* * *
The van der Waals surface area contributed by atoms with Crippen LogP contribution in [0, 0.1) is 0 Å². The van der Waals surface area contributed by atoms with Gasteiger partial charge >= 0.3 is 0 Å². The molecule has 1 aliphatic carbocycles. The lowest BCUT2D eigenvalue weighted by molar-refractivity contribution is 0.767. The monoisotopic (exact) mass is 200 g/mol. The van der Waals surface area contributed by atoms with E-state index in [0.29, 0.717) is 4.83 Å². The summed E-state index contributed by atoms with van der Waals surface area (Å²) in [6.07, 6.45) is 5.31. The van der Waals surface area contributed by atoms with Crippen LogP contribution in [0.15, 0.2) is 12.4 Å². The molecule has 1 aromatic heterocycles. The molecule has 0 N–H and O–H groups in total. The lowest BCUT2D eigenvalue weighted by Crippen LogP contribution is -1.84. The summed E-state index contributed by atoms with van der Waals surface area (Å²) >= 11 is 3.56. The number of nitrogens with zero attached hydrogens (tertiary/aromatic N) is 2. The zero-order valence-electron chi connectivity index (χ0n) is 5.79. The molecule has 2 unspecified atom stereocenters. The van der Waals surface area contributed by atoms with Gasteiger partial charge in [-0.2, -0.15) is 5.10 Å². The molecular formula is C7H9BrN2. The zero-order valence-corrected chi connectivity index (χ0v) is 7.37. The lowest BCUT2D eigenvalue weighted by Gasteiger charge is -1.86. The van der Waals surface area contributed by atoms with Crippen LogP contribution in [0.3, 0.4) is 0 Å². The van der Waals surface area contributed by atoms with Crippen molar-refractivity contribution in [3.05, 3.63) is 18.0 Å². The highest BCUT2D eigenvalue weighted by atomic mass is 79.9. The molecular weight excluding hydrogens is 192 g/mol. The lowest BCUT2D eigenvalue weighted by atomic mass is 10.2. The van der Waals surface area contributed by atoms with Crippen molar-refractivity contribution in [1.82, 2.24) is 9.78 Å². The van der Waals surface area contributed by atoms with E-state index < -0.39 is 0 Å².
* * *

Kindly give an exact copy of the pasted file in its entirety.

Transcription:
The van der Waals surface area contributed by atoms with Crippen LogP contribution in [0, 0.1) is 0 Å². The van der Waals surface area contributed by atoms with Gasteiger partial charge >= 0.3 is 0 Å². The molecule has 1 aliphatic carbocycles. The lowest BCUT2D eigenvalue weighted by molar-refractivity contribution is 0.767. The monoisotopic (exact) mass is 200 g/mol. The van der Waals surface area contributed by atoms with E-state index in [0.29, 0.717) is 4.83 Å². The summed E-state index contributed by atoms with van der Waals surface area (Å²) in [6.07, 6.45) is 5.31. The van der Waals surface area contributed by atoms with Crippen LogP contribution in [0.15, 0.2) is 12.4 Å². The molecule has 1 aromatic heterocycles. The molecule has 0 N–H and O–H groups in total. The lowest BCUT2D eigenvalue weighted by Crippen LogP contribution is -1.84. The summed E-state index contributed by atoms with van der Waals surface area (Å²) >= 11 is 3.56. The number of nitrogens with zero attached hydrogens (tertiary/aromatic N) is 2. The zero-order valence-electron chi connectivity index (χ0n) is 5.79. The molecule has 2 unspecified atom stereocenters. The van der Waals surface area contributed by atoms with Gasteiger partial charge in [-0.2, -0.15) is 5.10 Å². The molecular formula is C7H9BrN2. The zero-order valence-corrected chi connectivity index (χ0v) is 7.37. The lowest BCUT2D eigenvalue weighted by Gasteiger charge is -1.86. The van der Waals surface area contributed by atoms with Crippen LogP contribution in [0.3, 0.4) is 0 Å². The van der Waals surface area contributed by atoms with Crippen molar-refractivity contribution in [3.05, 3.63) is 18.0 Å². The highest BCUT2D eigenvalue weighted by atomic mass is 79.9. The molecular weight excluding hydrogens is 192 g/mol. The lowest BCUT2D eigenvalue weighted by atomic mass is 10.2. The van der Waals surface area contributed by atoms with Crippen molar-refractivity contribution in [1.82, 2.24) is 9.78 Å². The van der Waals surface area contributed by atoms with E-state index < -0.39 is 0 Å².